AOBFP OMT Performance Exam, scheduled for March 18-20, cancelled Get details
Right to Appeal
If a candidate feels that actions of the AOBFP with regard to any part of the certification process constitute unequal application of the Bylaws or Policies and Procedures, unwarranted discrimination, prejudice, unfairness or improper conduct of the examination, he or she has the right to appeal to the board.
Appeals to the board can be made by emailing the request to AOBFP@osteopathic.org, along with any supporting documents necessary for proper review of the case. The appeal request must be submitted within 30 days of receiving exam results.
The board will not consider appeals based on examination content, sufficiency or accuracy of answers to exam questions, scoring of the exam, and/or determination of the minimum passing score.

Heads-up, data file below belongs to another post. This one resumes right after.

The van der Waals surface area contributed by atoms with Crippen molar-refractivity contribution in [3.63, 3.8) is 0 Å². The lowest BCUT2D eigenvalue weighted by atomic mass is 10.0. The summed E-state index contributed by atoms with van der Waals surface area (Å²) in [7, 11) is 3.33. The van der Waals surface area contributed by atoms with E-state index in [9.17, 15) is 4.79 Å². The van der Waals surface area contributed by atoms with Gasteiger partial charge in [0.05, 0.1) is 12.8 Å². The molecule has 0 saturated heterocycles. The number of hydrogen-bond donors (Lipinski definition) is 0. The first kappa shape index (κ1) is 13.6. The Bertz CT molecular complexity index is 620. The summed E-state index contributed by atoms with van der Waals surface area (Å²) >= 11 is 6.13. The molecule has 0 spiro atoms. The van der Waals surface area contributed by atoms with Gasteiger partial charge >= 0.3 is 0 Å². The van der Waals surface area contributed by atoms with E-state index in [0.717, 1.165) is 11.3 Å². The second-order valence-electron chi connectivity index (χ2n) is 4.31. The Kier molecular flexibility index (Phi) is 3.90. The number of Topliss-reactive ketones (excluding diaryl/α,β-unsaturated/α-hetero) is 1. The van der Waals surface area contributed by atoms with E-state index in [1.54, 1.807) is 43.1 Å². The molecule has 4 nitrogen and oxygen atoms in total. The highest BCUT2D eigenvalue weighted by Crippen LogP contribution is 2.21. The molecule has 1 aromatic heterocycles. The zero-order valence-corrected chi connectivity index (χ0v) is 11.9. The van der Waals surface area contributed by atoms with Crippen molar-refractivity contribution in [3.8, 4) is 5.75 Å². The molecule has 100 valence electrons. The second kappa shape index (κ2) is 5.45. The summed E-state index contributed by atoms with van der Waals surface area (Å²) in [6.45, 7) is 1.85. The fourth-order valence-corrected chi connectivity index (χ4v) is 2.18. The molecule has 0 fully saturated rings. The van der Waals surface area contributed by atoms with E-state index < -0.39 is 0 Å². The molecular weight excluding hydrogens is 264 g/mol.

ADA and HIPAA Policies
The AOBFP complies with all applicable federal and state regulations, including:
- Americans with Disabilities Act (ADA): The AOBFP complies with all applicable federal and state regulations, including the Americans with Disabilities Act (ADA). The Board complies with requirements prohibiting discrimination and ensuring equal opportunity for persons with disabilities in employment, state and local government services, public accommodations, commercial facilities, and transportation, as well as regulations for Title II and Title III (and all subsequent regulations) as printed in the federal register. To request an ADA accommodation from the AOBFP, you can read the AOBFP ADA Handbook and submit an ADA Request for Accommodation Application.
- Health Insurance Portability and Accountability Act (HIPAA): In compliance with the HIPAA Act of 1996 and any subsequent modifications, the AOBFP ensures that individuals’ health information is properly protected, while allowing the flow of health information to provide and promote high quality health care. All medical records submitted for review by candidates for AOBFP certification will be de-identified by the candidate prior to submission, such that the remaining information cannot be used to identify an individual patient.